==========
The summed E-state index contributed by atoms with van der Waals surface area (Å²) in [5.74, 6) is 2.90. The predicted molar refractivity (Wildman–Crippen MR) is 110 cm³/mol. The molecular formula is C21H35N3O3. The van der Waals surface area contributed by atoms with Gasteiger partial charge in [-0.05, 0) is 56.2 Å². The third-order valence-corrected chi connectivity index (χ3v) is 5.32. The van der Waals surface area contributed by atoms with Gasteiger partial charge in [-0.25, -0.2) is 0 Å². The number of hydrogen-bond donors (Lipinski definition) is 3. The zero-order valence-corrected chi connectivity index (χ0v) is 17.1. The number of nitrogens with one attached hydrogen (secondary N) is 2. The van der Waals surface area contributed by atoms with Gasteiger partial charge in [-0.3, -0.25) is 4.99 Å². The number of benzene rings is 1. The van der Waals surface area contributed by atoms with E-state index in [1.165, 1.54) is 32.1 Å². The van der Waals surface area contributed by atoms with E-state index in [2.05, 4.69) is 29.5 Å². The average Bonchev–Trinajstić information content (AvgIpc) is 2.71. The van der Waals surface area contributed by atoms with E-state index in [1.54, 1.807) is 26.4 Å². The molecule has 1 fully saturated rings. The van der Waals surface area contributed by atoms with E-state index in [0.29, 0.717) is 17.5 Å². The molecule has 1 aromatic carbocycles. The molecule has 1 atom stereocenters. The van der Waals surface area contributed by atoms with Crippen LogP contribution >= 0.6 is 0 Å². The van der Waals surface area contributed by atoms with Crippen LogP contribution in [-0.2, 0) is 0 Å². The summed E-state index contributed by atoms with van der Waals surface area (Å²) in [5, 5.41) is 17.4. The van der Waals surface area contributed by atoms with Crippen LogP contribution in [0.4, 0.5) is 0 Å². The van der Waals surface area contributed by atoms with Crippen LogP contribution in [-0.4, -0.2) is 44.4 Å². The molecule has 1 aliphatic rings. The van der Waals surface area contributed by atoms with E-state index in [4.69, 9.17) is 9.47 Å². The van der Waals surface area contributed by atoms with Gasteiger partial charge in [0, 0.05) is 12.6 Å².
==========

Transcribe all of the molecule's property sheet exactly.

The summed E-state index contributed by atoms with van der Waals surface area (Å²) in [5.74, 6) is 2.90. The predicted molar refractivity (Wildman–Crippen MR) is 110 cm³/mol. The molecular formula is C21H35N3O3. The van der Waals surface area contributed by atoms with Gasteiger partial charge in [-0.05, 0) is 56.2 Å². The third-order valence-corrected chi connectivity index (χ3v) is 5.32. The van der Waals surface area contributed by atoms with Gasteiger partial charge in [-0.25, -0.2) is 0 Å². The number of hydrogen-bond donors (Lipinski definition) is 3. The zero-order valence-corrected chi connectivity index (χ0v) is 17.1. The number of nitrogens with one attached hydrogen (secondary N) is 2. The van der Waals surface area contributed by atoms with Gasteiger partial charge in [-0.3, -0.25) is 4.99 Å². The number of benzene rings is 1. The van der Waals surface area contributed by atoms with E-state index in [1.165, 1.54) is 32.1 Å². The van der Waals surface area contributed by atoms with E-state index in [2.05, 4.69) is 29.5 Å². The average Bonchev–Trinajstić information content (AvgIpc) is 2.71. The van der Waals surface area contributed by atoms with E-state index in [1.54, 1.807) is 26.4 Å². The molecule has 1 fully saturated rings. The van der Waals surface area contributed by atoms with E-state index in [0.29, 0.717) is 17.5 Å². The molecule has 1 aromatic carbocycles. The molecule has 1 atom stereocenters. The van der Waals surface area contributed by atoms with Crippen LogP contribution >= 0.6 is 0 Å². The van der Waals surface area contributed by atoms with Crippen LogP contribution in [-0.2, 0) is 0 Å². The summed E-state index contributed by atoms with van der Waals surface area (Å²) in [5, 5.41) is 17.4. The van der Waals surface area contributed by atoms with Crippen LogP contribution in [0.4, 0.5) is 0 Å². The van der Waals surface area contributed by atoms with Crippen LogP contribution in [-0.4, -0.2) is 44.4 Å². The molecule has 1 aliphatic rings. The van der Waals surface area contributed by atoms with E-state index in [4.69, 9.17) is 9.47 Å². The van der Waals surface area contributed by atoms with Gasteiger partial charge in [0, 0.05) is 12.6 Å².